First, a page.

After a Liberal party room meeting on Monday, which was adjourned for a full Coalition meeting today, Phelps went public with the tenuous argument that a greyhound racing ban made possible a ban on thoroughbred horse racing as well.

“I worry that there is a selective morality being applied by the government,” Phelps said. “You’re left with the situation where the only possible conclusion is, well, it’s all right to attack the greyhound industry because it’s only got a small number of participants.

“Whereas a larger number of participants in the horse racing industry means they remain inviolate from any sort of government action.”

Phelps’ arguments about a future ban on horse racing are disingenuous. Baird and Sports Minister Troy Grant, the Deputy Premier, Nationals leader and a racehorse enthusiast, have made abundantly clear that thoroughbred racing will remain intact as an iconic part of sporting life.

Phelps is a pathological maverick. In March this year he resigned as government whip in the Legislative Council after protesting against the draconian legislation to mandate an ethanol content to petrol sold at service stations.

In a 2013 speech on the 40th anniversary of General Augusto Pinochet’s coup against Salvador Allende, Phelps told MPs that he supported the armed overthrow of the Chilean government.

So what’s behind Phelps’s anti-Baird agitation? His fellow backbenchers told Crikey that Phelps sees himself as a rallying point for the Liberals’ conservative faction.

They say that he is daring Baird and the party hierarchy to take disciplinary action and thereby turn him into a “martyr”.

As one Liberal explained: “If you want to know what Peter is doing, study the antics of [Senator] Cory Bernardi. One is trying to destabilise Malcolm [Turnbull] while the other is trying destabilise Mike [Baird].”

The political problem for the Coalition leaders is that the Phelps’ contagion is infecting the ranks of both parties.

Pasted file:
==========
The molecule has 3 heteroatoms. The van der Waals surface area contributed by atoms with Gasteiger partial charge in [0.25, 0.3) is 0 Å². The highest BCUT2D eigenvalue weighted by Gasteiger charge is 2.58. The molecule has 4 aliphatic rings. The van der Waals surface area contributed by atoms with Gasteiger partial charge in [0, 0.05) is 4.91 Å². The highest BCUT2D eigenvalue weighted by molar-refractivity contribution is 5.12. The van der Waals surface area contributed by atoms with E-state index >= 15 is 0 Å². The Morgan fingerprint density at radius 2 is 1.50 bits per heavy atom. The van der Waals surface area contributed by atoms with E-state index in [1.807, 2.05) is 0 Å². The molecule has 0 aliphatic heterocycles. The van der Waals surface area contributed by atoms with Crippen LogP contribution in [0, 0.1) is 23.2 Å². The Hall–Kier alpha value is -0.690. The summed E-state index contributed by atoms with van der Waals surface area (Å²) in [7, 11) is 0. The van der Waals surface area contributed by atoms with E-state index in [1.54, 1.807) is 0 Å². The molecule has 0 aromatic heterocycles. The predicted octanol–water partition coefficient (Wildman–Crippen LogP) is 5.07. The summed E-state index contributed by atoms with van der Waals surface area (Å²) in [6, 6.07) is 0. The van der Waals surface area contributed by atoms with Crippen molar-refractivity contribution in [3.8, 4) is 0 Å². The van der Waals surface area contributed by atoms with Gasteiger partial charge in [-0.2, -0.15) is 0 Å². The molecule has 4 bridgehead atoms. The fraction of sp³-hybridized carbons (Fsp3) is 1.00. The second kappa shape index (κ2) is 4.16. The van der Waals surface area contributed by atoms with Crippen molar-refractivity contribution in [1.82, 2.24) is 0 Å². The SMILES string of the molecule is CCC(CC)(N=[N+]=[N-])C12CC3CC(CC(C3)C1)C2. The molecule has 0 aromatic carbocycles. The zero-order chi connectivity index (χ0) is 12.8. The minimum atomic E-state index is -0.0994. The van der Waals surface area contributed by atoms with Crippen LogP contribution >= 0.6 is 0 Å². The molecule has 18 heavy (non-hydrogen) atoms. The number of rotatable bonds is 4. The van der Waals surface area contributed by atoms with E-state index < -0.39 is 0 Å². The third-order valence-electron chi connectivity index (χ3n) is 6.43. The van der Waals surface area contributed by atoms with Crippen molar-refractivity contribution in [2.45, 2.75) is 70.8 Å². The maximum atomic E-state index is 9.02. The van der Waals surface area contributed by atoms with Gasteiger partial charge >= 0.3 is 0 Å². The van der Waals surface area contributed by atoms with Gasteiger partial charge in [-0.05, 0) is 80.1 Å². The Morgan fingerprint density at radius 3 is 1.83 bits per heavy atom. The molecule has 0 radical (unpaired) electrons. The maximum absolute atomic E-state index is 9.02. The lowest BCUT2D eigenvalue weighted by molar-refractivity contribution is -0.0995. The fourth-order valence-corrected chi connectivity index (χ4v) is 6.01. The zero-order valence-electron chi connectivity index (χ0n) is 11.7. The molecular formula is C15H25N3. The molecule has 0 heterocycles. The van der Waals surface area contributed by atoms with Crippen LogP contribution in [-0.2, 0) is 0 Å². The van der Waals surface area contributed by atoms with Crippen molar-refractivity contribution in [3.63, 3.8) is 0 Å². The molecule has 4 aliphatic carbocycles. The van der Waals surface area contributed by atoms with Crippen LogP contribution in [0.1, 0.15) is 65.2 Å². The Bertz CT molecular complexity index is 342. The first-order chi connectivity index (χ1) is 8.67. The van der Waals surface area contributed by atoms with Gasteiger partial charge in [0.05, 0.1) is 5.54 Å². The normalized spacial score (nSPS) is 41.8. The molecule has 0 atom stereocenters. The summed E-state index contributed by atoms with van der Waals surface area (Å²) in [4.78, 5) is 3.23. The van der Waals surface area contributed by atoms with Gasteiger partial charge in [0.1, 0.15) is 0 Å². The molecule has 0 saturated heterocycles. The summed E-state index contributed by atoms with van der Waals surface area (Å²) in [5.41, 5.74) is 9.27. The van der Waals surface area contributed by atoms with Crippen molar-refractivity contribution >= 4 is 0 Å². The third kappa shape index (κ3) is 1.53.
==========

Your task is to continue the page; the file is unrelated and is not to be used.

Kevin Humphries, Nationals MP for Barwon who was dumped from the ministry when his rival Troy Grant won the party leadership, has threatened to cross the floor to vote against the greyhound racing ban. Lismore MP Thomas George is another National who passionately opposes the greyhound racing ban.

At the same time, two lower house Liberals, Kevin Connolly from Riverstone in western Sydney and Jai Rowell from Wollondilly on the south-western edge of Sydney, have raised questions about the sweeping shutdown and its impact on jobs and polling.

Opposition Leader Luke Foley has seized the opportunity to support greyhound racing and attack the Baird plan. His opponents are asking why he has become such a fervent supporter of greyhound racing where animal cruelty is chronic but has failed to take a determined stand against the ransacking of TAFE.

Note to ticket holders: Parliament opens today for a limited six-day season of vaudeville, pantomime and melodrama. Book now or switch off.

New South Wales

Mar 16, 2016


NSW Premier Mike Baird last night secured draconian new laws to crack down on anti-coal seam gas demonstrators, raising fines to $5500 for trespass and up to seven years’ jail for disrupting mining activity.

Anti-CSG campaigners across the state today declared they would ignore the new police powers and renew efforts to ban “fracking”, particularly on farmlands in regional areas.